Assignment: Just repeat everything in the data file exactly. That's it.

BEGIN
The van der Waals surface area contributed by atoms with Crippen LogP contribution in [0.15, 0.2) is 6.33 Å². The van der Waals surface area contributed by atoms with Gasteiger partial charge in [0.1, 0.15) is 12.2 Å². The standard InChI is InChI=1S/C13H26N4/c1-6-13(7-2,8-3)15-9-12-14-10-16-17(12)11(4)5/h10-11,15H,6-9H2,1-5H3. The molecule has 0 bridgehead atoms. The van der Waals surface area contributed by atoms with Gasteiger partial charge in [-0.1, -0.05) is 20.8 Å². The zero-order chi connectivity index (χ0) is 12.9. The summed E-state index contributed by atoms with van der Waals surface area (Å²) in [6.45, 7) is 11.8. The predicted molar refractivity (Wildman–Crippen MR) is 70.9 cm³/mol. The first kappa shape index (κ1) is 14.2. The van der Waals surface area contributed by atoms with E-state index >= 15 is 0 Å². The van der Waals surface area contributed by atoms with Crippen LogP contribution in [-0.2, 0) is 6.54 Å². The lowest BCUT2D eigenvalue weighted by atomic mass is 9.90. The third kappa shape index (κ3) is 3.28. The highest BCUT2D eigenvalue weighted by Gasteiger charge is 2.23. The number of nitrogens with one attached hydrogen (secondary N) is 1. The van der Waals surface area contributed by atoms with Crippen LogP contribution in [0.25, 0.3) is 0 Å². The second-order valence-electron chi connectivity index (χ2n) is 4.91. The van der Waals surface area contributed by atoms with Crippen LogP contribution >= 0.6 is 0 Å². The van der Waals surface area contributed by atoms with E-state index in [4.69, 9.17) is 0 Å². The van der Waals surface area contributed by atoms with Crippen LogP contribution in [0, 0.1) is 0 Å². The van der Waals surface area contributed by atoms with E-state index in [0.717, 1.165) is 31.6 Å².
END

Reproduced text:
The van der Waals surface area contributed by atoms with Crippen LogP contribution in [0.15, 0.2) is 6.33 Å². The van der Waals surface area contributed by atoms with Gasteiger partial charge in [0.1, 0.15) is 12.2 Å². The standard InChI is InChI=1S/C13H26N4/c1-6-13(7-2,8-3)15-9-12-14-10-16-17(12)11(4)5/h10-11,15H,6-9H2,1-5H3. The molecule has 0 bridgehead atoms. The van der Waals surface area contributed by atoms with Gasteiger partial charge in [-0.1, -0.05) is 20.8 Å². The zero-order chi connectivity index (χ0) is 12.9. The summed E-state index contributed by atoms with van der Waals surface area (Å²) in [6.45, 7) is 11.8. The predicted molar refractivity (Wildman–Crippen MR) is 70.9 cm³/mol. The first kappa shape index (κ1) is 14.2. The van der Waals surface area contributed by atoms with E-state index >= 15 is 0 Å². The van der Waals surface area contributed by atoms with Crippen LogP contribution in [-0.2, 0) is 6.54 Å². The lowest BCUT2D eigenvalue weighted by atomic mass is 9.90. The third kappa shape index (κ3) is 3.28. The highest BCUT2D eigenvalue weighted by Gasteiger charge is 2.23. The number of nitrogens with one attached hydrogen (secondary N) is 1. The van der Waals surface area contributed by atoms with Crippen LogP contribution in [0.25, 0.3) is 0 Å². The second-order valence-electron chi connectivity index (χ2n) is 4.91. The van der Waals surface area contributed by atoms with Crippen LogP contribution >= 0.6 is 0 Å². The van der Waals surface area contributed by atoms with E-state index in [4.69, 9.17) is 0 Å². The van der Waals surface area contributed by atoms with Crippen LogP contribution in [0, 0.1) is 0 Å². The van der Waals surface area contributed by atoms with E-state index in [0.717, 1.165) is 31.6 Å².